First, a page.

The fintech sector has rapidly developed with innovation in multiple sub-categories, driving adoption in sectors such as insurance and regulation as well as the continued development of blockchain technology within distributed ledger technologies, digital currencies and other digital assets, and there has also been the emergence of entirely new models of funding. The utilisation of initial coin offerings (ICOs), the tokenisation of assets, and other token funding methods have created complex legal and regulatory challenges in many jurisdictions.
The offshore space has long been recognised for its efficient and flexible structures to facilitate overseas investment, and it can also play a key role in developing successful structures for fintech businesses.
The major challenge from a global perspective is to develop sensible regulation and clarification regarding the fintech sector. Key offshore jurisdictions have recently either enacted legislation to specifically address certain categories within the fintech sector, or have engaged in a “wait and see” approach before introducing key legislation.
In Bermuda, we have already seen the introduction of a prudential regulatory framework for digital assets with the Initial Coin Offering Act and the Digital Asset Business Act 2018 (DABA). The DABA became effective on 10 September 2018. The initial application fee for any “digital asset business” conducting its business in or from Bermuda is USD2,266, and additional fees are payable upon the granting of a licence.
DABA regulates the provision of any or all of the following activities to the general public:
Issuing, selling or redeeming virtual coins, tokens or any other form of digital asset;
Operating as a payment service provider business utilising digital assets, which includes the provision of services for the transfer of funds;
Operating an electronic exchange;
Providing custodial wallet services; and
Operating as a digital asset services vendor.
Unless exempt, digital asset businesses must apply for one of two licences under DABA:
Class F: The applicant is licensed to provide any or all of the digital asset business activities; and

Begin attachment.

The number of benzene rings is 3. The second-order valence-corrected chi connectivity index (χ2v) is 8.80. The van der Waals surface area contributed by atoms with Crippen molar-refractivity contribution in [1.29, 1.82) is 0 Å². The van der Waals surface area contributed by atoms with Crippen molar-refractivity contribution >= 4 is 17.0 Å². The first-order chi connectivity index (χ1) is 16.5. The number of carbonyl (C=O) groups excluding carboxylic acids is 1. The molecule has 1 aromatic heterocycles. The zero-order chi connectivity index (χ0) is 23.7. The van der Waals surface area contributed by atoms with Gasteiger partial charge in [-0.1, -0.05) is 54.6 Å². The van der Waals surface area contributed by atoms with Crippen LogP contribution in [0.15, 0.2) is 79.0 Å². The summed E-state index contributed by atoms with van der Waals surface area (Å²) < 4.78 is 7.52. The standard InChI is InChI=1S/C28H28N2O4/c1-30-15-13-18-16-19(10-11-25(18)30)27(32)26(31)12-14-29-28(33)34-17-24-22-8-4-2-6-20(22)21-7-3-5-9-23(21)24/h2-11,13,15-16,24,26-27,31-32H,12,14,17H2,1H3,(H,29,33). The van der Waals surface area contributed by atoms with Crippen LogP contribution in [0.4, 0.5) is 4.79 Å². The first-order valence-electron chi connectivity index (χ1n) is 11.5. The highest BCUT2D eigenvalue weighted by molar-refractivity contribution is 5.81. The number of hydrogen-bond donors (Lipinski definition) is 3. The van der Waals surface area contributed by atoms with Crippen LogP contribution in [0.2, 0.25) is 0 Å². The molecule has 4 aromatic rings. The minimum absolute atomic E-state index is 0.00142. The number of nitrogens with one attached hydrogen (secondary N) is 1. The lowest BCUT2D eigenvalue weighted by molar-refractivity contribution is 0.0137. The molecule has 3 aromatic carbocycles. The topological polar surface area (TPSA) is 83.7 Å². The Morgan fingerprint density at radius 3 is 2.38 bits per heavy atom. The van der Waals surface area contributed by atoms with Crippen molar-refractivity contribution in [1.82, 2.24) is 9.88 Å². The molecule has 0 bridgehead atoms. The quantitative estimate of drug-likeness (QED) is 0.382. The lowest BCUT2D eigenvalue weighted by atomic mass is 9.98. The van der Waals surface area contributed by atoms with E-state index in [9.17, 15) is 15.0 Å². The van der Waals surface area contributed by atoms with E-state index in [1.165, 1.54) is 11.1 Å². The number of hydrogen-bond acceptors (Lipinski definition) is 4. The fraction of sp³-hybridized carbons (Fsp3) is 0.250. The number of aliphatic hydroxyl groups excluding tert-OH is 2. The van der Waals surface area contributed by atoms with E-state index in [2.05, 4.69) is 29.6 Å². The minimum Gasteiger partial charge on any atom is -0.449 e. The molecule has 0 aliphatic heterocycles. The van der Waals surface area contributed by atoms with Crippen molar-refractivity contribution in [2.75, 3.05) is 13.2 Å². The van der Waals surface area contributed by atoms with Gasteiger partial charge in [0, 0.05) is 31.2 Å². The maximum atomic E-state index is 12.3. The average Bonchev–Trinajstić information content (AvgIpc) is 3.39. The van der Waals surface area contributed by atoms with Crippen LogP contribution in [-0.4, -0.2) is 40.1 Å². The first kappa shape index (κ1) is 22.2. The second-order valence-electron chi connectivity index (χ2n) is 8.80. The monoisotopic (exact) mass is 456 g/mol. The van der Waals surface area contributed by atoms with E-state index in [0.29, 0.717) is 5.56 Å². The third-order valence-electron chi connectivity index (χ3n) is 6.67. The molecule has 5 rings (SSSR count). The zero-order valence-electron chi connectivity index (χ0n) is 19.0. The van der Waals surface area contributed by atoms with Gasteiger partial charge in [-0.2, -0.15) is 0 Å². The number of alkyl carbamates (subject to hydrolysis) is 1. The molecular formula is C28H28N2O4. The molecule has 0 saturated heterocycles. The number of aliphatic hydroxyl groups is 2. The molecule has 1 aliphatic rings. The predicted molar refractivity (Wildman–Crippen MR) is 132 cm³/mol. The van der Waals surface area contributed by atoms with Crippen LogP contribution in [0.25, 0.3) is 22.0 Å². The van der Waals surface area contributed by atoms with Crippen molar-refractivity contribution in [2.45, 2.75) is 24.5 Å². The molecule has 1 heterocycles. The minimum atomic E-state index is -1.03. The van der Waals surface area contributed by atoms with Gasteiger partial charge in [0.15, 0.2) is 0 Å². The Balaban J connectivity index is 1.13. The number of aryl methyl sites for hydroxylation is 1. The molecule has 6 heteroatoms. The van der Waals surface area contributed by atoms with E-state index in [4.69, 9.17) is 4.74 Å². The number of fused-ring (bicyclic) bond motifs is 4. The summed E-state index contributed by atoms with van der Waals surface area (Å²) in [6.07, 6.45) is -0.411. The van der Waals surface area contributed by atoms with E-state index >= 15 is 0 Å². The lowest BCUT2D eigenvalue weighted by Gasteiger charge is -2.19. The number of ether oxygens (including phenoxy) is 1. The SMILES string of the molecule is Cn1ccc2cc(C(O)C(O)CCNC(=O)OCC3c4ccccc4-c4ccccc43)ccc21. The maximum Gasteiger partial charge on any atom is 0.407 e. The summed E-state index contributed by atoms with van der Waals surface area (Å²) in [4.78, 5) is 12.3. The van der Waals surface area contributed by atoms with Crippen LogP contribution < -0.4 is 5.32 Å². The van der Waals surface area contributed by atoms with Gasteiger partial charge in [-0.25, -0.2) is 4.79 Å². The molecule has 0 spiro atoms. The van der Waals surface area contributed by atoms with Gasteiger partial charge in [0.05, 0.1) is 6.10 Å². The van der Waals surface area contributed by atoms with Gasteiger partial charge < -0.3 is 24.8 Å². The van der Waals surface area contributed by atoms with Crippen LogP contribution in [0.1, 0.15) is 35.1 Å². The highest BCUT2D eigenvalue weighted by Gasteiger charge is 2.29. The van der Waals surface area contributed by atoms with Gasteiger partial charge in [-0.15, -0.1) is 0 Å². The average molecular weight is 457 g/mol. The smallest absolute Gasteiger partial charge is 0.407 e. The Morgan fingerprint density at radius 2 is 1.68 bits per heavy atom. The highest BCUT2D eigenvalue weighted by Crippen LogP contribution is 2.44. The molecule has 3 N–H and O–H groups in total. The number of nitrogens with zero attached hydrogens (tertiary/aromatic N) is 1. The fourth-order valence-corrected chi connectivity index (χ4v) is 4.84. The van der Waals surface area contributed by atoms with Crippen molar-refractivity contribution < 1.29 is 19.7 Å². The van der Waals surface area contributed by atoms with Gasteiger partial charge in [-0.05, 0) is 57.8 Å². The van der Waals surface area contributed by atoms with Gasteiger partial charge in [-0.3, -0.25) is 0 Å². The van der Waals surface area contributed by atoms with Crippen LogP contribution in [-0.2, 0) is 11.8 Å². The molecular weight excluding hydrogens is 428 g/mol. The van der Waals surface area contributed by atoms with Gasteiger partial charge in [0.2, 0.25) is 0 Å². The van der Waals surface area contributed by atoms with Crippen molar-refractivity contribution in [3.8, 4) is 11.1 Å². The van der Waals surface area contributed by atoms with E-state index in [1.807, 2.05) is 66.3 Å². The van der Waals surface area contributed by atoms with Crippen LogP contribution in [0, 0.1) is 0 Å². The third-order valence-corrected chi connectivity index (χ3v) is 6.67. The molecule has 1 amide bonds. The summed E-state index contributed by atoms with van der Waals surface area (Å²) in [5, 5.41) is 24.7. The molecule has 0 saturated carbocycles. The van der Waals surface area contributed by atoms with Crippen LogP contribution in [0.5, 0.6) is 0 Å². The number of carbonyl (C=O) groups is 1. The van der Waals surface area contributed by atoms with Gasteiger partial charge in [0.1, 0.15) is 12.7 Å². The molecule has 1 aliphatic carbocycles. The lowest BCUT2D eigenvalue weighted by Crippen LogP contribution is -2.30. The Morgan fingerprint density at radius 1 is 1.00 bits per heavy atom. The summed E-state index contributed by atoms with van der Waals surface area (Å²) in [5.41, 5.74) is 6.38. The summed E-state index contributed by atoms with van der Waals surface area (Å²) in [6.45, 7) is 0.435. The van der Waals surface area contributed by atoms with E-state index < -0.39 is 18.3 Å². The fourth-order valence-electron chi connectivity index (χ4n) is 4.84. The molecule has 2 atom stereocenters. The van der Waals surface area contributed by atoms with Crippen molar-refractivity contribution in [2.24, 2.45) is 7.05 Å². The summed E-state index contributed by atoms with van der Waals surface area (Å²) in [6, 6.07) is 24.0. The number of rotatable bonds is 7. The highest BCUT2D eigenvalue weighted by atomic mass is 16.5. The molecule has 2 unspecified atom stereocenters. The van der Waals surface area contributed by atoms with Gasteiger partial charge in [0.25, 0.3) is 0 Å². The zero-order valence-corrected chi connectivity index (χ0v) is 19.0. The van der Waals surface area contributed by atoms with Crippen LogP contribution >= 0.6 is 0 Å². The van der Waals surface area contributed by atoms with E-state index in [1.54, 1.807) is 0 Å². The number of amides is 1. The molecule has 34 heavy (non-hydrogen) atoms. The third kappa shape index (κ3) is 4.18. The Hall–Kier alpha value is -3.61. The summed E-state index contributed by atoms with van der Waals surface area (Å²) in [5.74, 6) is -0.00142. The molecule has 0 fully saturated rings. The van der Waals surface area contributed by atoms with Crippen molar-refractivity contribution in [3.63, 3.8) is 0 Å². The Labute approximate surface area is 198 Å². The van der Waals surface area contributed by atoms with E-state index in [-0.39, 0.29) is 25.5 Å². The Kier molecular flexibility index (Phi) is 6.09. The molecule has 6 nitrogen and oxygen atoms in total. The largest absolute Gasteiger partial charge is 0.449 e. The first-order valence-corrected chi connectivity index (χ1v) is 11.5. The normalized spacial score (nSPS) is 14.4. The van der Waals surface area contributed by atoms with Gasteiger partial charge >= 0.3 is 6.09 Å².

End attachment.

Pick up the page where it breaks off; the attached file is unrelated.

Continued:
Class M: The applicant is licensed to provide any or all of the digital asset business activities for a defined period determined by the Bermuda Monetary Authority (BMA), which may be extended upon application to the BMA.
The Class F licence is a full digital asset business licence, and the Class M licence is a “sandbox” licence, affording start-ups to experiment with new products or services for a limited period of time.
Securing banking services has been a global and common challenge for Fintech businesses. From a banking perspective, Bermuda is tackling this issue by creating a new banking regime for fintech businesses. The new banking bill, the Banks and Deposit Companies Amendment Act 2018 (Restricted Banks Act), approved by the House of Assembly on 27 July 2018, amends Bermuda’s existing bank licensing framework and is intended to establish a restricted banking licence, encouraging banks to provide banking facilities locally to blockchain-related businesses.
The British Virgin Islands (BVI) recently introduced changes to its Anti-Money Laundering and Terrorist Financing Code of Practice, 2008, which permit entities in the BVI to use digital verification of identities and receive electronic copies of documents, instead of the “wet ink” paper-based processes. The amendments, which came into force on 1 August 2018, are further evidence of regulators in the BVI embracing the blockchain revolution, and will set a new standard for know-your-client verification in the region. The BVI has also seen the emergence of leading fintech companies being incorporated in the BVI.
These changes present an opportunity for BVI entities to adopt forward-thinking and technologically supported anti-money laundering policies, with the comfort of regulatory backing. A number of entities will turn to blockchain’s distributed ledger technology, for its immutable and instantaneous qualities, and the ability to encrypt data. These changes will also provide comfort to the increasing numbers of token issuers wishing to incorporate in the BVI.